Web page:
Solving problems, saving lives

Local Rotary clubs contribute to a global goal


Ben Bolstrum, Managing Editor

A rotary is the motion an object makes around the center of another object. With this concept in mind, Rotary International is an organization that revolves around community; comprised of 1.4 million members worldwide that make up approximately 47 million volunteer hours each year and 46,000+ clubs worldwide. Rotary aims to do many things on both a local, national and global level.

In the surrounding area relative to Schoolcraft, there are Rotary Chapters in Northville, Livonia and Plymouth.

Former Director of Major and Planned Giving for the Schoolcraft College Foundation Chris Kelly was a member of the college who was a part of Rotary. 

As the Feb. 2021 issue of the SCII Agenda Newsletter puts it: “Mr. Kelly attended his first Plymouth AM Rotary meeting to meet its members as they fund a yearly SC Foundation student scholarship; and as Mr. Kelly tells it, he was so impressed by the group that he became a member and this June he will become its President.”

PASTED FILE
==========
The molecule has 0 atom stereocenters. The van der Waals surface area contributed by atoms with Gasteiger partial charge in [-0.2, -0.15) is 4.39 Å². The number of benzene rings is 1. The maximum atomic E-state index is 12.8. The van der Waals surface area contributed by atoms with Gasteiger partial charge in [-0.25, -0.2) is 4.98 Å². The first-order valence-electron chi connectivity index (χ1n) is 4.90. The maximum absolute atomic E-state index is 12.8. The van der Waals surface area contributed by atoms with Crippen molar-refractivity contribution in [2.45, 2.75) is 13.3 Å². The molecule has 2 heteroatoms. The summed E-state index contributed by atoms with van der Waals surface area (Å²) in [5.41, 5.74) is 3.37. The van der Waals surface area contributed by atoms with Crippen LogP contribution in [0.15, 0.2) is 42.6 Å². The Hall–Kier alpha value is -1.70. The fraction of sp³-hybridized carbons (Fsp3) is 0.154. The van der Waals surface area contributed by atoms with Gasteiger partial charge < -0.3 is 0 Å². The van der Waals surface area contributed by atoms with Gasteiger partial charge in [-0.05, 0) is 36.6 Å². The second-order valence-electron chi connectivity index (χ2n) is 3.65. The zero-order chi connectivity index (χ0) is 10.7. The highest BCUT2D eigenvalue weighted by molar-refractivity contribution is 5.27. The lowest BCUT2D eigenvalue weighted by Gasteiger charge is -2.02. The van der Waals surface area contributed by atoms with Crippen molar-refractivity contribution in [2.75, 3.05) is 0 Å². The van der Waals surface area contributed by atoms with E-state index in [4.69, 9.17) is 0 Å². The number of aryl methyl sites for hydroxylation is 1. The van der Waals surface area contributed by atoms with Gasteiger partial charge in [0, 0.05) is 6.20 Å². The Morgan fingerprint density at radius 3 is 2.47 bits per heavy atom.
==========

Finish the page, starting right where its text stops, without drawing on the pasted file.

Rotary operates via a system known as the Four Way Test, created by Darrel Thompson, which asks the following questions: Is it the TRUTH? Is it FAIR to all concerned? Will it build GOODWILL and BETTER FRIENDSHIPS? And will it be BENEFICIAL to all concerned?

Dean of Liberal Arts & Sciences Michele Kelly represents Schoolcraft in the Northville club, and has been associated with the group for eight years.

“The Rotary Club of Northville probably has about 60 members, that’s pretty average for clubs around here, we [always] say [the Four Way Test] every time [we meet] and every time we decide to do something as a club, whether it’s a social thing, a service thing or something more. We ask these questions and we say ‘okay, does it matter to our community in this way?’” said Kelly, regarding the Four Way Test. “We’ve done all kinds of really great service things. Locally, we put up little libraries and do huge fundraisers.”